If it's not going to be used often I would do an up/down arrow, it's might not be exiting but it's clear.

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I'd combine up/down arrows with drag'n'drop.

Having to guess at some number, or having to work it out beforehand, is just plain cumbersome. And though collisions can and should be dealt with in code, for example by simply incrementing all numbers that are on or above the one entered, most users will try to work out the correct one beforehand, if only out of uncertainty about how a duplicate or wrong number will be handled.

The up and down arrows are a much more convenient way of reordering over short distances.

For longer distances and for multiple item moves, drag'n'drop can be added. To ensure the usability of drag'n'drop over distances of more than a single page, auto-scrolling of the grid should be implemented as well. This means that during a drag operation, the grid will automatically scroll when you drag the mouse within a certain margin of the upper or lower border of the grid. Which is exactly what the Windows Explorer does.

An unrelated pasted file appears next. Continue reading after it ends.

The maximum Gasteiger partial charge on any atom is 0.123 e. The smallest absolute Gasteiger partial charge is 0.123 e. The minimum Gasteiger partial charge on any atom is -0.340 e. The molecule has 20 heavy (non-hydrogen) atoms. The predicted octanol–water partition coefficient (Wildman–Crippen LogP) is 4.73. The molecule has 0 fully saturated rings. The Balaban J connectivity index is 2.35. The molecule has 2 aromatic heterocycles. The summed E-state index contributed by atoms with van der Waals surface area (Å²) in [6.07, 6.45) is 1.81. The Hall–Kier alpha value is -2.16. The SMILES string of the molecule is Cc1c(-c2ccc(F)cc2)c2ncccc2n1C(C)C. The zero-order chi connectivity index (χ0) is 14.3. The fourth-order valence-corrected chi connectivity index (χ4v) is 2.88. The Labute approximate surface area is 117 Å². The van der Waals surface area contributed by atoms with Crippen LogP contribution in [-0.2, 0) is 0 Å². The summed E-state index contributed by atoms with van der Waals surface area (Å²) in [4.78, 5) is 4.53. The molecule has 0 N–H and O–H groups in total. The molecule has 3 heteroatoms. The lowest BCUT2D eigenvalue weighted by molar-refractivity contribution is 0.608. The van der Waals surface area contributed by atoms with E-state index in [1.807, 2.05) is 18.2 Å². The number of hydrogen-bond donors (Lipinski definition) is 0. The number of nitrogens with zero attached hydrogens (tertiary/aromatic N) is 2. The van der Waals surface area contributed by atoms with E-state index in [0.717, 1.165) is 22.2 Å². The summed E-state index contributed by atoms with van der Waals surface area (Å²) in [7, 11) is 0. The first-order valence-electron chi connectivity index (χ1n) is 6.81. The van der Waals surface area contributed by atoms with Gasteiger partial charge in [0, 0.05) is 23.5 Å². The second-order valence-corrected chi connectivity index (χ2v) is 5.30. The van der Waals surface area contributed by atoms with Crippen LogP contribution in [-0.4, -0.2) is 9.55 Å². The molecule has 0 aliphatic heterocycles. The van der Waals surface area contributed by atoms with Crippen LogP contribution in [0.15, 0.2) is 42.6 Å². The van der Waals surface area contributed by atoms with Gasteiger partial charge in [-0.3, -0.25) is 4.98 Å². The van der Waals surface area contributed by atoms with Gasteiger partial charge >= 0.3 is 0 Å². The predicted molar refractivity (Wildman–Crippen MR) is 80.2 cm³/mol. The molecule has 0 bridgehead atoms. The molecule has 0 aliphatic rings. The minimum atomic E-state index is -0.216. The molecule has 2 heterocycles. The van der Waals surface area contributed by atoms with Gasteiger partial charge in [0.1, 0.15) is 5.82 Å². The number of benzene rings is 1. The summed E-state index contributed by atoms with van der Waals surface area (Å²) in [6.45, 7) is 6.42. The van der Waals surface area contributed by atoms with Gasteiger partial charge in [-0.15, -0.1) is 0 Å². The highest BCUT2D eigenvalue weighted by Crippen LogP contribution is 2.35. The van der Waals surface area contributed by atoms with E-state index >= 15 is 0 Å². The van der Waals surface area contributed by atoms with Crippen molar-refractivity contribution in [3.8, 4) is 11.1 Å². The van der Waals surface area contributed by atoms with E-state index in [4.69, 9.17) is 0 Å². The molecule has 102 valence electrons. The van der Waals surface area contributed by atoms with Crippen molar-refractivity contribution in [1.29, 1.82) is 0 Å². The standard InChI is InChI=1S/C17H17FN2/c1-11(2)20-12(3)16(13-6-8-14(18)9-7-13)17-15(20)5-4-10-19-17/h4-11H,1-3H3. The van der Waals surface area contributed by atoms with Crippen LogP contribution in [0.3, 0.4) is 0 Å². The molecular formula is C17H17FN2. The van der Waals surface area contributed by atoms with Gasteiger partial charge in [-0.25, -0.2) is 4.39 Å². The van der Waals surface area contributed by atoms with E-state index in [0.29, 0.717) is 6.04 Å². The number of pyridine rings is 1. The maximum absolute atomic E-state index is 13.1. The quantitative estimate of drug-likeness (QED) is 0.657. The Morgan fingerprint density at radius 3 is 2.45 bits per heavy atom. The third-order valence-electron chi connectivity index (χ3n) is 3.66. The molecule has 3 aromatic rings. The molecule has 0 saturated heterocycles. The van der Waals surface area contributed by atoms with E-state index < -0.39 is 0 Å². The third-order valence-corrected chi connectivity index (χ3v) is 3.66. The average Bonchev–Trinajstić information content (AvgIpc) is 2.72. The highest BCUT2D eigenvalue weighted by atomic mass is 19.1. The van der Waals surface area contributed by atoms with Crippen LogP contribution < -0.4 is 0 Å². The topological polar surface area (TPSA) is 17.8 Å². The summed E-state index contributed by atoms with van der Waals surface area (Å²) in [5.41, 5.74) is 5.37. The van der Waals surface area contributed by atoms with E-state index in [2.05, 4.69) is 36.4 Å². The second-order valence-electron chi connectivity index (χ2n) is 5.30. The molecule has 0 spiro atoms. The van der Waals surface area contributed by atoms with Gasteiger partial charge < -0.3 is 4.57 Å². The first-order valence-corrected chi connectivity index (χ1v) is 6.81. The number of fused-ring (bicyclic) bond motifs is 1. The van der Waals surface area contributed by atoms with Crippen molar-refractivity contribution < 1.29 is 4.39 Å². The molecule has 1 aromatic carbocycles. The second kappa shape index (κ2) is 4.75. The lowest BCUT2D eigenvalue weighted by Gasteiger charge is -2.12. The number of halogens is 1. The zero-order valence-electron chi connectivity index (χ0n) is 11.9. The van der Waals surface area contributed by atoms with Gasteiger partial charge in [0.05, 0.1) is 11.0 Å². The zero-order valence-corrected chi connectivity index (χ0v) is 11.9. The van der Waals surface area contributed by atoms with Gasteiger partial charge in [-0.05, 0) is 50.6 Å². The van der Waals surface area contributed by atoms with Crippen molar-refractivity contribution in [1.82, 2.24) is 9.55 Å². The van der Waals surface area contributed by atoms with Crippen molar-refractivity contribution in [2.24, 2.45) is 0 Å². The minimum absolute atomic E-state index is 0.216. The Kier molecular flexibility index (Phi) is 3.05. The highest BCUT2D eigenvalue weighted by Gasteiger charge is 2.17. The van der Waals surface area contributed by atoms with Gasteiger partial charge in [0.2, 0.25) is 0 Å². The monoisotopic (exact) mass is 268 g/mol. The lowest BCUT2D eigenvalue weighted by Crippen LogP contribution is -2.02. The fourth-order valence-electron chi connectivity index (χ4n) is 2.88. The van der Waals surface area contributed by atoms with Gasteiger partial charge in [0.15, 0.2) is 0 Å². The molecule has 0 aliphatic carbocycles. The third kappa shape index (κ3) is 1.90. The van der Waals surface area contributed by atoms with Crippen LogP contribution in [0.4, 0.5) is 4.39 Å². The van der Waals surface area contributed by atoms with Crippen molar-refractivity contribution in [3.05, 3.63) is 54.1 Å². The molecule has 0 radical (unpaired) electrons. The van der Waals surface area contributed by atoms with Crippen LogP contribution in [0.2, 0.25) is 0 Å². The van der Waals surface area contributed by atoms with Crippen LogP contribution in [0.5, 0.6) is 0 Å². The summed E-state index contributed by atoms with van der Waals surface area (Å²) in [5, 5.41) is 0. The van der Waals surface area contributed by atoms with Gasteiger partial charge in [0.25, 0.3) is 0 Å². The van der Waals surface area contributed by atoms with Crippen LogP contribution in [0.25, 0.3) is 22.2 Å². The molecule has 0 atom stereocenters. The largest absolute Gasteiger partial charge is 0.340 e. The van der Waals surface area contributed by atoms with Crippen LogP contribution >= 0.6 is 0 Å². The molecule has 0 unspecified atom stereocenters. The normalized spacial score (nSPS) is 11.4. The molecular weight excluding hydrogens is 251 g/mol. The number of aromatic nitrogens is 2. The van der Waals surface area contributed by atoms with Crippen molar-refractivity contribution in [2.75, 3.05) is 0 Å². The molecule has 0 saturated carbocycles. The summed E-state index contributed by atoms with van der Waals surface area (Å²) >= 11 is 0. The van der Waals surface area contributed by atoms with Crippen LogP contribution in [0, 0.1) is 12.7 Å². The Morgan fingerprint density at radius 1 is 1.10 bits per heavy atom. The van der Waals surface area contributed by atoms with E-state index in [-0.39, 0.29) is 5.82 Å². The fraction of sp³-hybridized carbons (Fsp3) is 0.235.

To augment this even further, scroll speed can start slow and increase as the drag continues to be in the "scroll sensitive" area. Be careful with this though, plus set a maximum scroll speed: I have been driven to fury by automatic scrolling that sped up so much and/or so rapidly that I always scrolled way past where I needed to be.

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The Drupal CMS has a relatively good solution for this that scales to lists of 30-50 items. Not sure how it would scale higher.